Monsanto is overvaluing its independence. The U.S. crop-science giant rejected Bayer’s latest $64 billion takeover offer on Tuesday, saying the $125 per share bid was “financially inadequate,” though the leadership was open to further discussions. But Monsanto would struggle to reach the German bidder’s price on its own over three years – even with aggressive assumptions. Monsanto boss Hugh Grant is protesting too much.
Bayer’s bid, which it describes as giving “immediate and certain value for Monsanto shareholders,” already looks value-destructive. The $1.5 billion per year of cost savings and revenue increases the German company expects to reap have a net present value of $11 billion – assuming they could be achieved immediately. That’s a fair way short of the almost $16 billion premium to Monsanto’s undisturbed share price that Bayer has put on the table.
Recently arrived Bayer Chief Executive Werner Baumann may struggle to go much higher. Henderson Global Investors, a top-20 investor with a 0.7 percent stake in Bayer, has called for a shareholder vote on the transaction, arguing that it’s a threat to the long-term strength of the company. Bayer’s stock has fallen 8 percent since word of its interest leaked in mid-May; the DAX 30 is flat over the same period.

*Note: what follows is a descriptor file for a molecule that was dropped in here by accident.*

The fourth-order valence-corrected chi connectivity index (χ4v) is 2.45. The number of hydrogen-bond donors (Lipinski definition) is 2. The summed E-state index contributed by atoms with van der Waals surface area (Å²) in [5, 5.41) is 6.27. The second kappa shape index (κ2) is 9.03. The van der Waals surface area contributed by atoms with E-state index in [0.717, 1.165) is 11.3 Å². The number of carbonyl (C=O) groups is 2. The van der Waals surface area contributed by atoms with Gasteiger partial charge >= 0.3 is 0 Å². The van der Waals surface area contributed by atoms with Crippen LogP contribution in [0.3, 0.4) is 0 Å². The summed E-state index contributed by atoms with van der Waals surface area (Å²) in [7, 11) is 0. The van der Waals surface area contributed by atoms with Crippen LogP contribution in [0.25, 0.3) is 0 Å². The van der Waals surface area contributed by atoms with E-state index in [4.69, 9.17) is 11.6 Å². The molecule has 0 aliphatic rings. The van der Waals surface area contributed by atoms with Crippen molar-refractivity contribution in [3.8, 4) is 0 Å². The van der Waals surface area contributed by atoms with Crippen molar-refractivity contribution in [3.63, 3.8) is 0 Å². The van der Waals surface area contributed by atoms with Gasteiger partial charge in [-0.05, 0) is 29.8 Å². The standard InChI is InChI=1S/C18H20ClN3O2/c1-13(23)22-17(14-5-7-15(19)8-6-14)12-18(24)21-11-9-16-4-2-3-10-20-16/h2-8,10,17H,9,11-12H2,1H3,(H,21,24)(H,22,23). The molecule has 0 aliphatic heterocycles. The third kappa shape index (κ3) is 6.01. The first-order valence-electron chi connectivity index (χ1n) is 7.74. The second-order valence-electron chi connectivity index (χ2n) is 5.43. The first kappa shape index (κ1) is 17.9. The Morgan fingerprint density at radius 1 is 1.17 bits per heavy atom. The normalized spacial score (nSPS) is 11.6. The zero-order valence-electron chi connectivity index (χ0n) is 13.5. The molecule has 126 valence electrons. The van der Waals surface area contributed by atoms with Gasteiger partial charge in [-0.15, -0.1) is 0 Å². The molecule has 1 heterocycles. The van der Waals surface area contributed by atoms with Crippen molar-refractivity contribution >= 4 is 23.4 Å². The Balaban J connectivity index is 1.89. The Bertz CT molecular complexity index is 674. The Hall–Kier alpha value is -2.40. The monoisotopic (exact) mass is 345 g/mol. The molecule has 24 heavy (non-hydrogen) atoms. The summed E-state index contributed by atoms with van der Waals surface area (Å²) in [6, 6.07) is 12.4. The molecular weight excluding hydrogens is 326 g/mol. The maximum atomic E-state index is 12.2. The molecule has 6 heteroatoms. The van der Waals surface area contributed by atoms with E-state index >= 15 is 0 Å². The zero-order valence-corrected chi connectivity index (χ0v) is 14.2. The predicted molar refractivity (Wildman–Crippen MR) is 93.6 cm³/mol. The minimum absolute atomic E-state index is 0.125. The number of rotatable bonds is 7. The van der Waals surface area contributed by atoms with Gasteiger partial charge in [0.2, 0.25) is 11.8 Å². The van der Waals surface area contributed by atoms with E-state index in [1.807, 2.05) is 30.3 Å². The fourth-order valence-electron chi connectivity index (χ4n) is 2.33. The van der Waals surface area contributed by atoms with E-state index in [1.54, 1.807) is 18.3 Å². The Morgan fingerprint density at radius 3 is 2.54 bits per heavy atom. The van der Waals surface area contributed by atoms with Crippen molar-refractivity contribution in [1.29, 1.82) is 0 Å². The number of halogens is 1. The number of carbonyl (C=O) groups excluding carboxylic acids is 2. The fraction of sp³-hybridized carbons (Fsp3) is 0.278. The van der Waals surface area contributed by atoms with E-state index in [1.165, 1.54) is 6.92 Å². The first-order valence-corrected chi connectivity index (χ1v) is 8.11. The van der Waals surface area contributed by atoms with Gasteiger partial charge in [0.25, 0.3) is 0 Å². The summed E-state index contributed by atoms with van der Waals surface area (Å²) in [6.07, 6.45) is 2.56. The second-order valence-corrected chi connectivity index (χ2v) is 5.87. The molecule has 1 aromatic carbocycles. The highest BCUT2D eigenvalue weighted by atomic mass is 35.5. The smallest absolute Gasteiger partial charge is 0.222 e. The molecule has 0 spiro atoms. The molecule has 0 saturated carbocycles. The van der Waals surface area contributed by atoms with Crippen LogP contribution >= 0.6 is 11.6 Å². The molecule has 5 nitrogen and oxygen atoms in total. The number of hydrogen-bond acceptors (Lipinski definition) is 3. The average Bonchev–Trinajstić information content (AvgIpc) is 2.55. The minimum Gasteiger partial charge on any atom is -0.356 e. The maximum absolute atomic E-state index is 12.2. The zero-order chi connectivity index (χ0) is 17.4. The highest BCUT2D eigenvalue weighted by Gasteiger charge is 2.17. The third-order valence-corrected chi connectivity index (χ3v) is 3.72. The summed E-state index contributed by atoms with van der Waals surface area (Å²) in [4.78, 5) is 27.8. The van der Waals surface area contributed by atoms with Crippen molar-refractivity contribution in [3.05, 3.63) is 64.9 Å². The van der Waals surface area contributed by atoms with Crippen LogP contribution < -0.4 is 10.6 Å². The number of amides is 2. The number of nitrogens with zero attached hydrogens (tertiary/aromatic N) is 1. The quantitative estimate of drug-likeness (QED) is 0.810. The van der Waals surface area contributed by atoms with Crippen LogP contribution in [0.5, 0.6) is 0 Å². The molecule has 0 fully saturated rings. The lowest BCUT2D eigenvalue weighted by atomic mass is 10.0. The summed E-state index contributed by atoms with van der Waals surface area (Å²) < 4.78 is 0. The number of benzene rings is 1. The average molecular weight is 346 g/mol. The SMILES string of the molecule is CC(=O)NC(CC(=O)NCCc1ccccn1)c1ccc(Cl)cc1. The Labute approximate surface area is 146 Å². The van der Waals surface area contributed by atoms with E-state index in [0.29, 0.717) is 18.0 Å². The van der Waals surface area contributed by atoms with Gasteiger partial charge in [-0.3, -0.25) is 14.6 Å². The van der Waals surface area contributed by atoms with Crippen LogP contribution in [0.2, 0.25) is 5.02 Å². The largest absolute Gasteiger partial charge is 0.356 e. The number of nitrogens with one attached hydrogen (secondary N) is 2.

If Bayer walks, Monsanto could be forced to go it alone at a time when other ag-chem giants are pairing up. Wall Street analysts expect the company to pocket around $2.4 billion of net income in 2019, according to Thomson Reuters data, up from a forecast $2 billion in the fiscal year ending in August.
If that’s right, investors would have to value the company at around 23 times expected earnings for the stock to top $125 per share in three years’ time. That’s 10 percent above Monsanto’s 10-year average forward price-to-earnings multiple of around 21 times. Earlier this year, before Bayer’s bid interest surfaced, the shares traded closer to 17 times expected earnings.
Looked at another way, if Monsanto reverts back to that lower multiple, net income would need to exceed $3.2 billion in 2019 – a more than 60 percent increase – for the shares to exceed what Bayer is offering in cash today. Either way, it’s a stretch, even for a company in a growth industry.